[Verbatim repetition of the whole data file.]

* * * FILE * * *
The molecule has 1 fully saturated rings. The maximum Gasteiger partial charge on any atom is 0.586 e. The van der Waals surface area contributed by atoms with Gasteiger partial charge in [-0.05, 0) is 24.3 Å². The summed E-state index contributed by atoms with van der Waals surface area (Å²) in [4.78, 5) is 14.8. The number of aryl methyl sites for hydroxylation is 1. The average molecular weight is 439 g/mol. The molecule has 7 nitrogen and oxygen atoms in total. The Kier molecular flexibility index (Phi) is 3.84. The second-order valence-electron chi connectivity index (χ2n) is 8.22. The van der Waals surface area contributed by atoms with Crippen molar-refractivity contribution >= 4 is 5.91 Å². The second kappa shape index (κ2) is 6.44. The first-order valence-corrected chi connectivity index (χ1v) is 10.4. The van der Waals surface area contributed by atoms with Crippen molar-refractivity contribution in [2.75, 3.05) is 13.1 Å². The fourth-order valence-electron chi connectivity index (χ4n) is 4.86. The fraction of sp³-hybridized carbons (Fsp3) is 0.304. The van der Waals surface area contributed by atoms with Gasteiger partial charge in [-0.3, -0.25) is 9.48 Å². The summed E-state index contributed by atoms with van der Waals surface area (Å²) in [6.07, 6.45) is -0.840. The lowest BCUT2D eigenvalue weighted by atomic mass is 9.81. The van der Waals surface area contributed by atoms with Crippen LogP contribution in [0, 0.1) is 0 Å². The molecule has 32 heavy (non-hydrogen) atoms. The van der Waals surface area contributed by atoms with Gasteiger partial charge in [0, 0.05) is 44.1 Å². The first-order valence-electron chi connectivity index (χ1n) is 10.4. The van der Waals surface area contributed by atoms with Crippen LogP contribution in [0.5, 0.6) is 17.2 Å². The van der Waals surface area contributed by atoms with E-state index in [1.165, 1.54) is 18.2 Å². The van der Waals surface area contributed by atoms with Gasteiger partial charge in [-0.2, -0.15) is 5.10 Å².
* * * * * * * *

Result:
The molecule has 1 fully saturated rings. The maximum Gasteiger partial charge on any atom is 0.586 e. The van der Waals surface area contributed by atoms with Gasteiger partial charge in [-0.05, 0) is 24.3 Å². The summed E-state index contributed by atoms with van der Waals surface area (Å²) in [4.78, 5) is 14.8. The number of aryl methyl sites for hydroxylation is 1. The average molecular weight is 439 g/mol. The molecule has 7 nitrogen and oxygen atoms in total. The Kier molecular flexibility index (Phi) is 3.84. The second-order valence-electron chi connectivity index (χ2n) is 8.22. The van der Waals surface area contributed by atoms with Crippen molar-refractivity contribution >= 4 is 5.91 Å². The second kappa shape index (κ2) is 6.44. The first-order valence-corrected chi connectivity index (χ1v) is 10.4. The van der Waals surface area contributed by atoms with Crippen molar-refractivity contribution in [2.75, 3.05) is 13.1 Å². The fourth-order valence-electron chi connectivity index (χ4n) is 4.86. The fraction of sp³-hybridized carbons (Fsp3) is 0.304. The van der Waals surface area contributed by atoms with Gasteiger partial charge in [-0.3, -0.25) is 9.48 Å². The summed E-state index contributed by atoms with van der Waals surface area (Å²) in [6.07, 6.45) is -0.840. The lowest BCUT2D eigenvalue weighted by atomic mass is 9.81. The van der Waals surface area contributed by atoms with Crippen LogP contribution in [0, 0.1) is 0 Å². The molecule has 32 heavy (non-hydrogen) atoms. The van der Waals surface area contributed by atoms with Gasteiger partial charge in [0, 0.05) is 44.1 Å². The first-order valence-electron chi connectivity index (χ1n) is 10.4. The van der Waals surface area contributed by atoms with Crippen LogP contribution in [0.5, 0.6) is 17.2 Å². The van der Waals surface area contributed by atoms with E-state index in [1.165, 1.54) is 18.2 Å². The van der Waals surface area contributed by atoms with Gasteiger partial charge in [-0.2, -0.15) is 5.10 Å².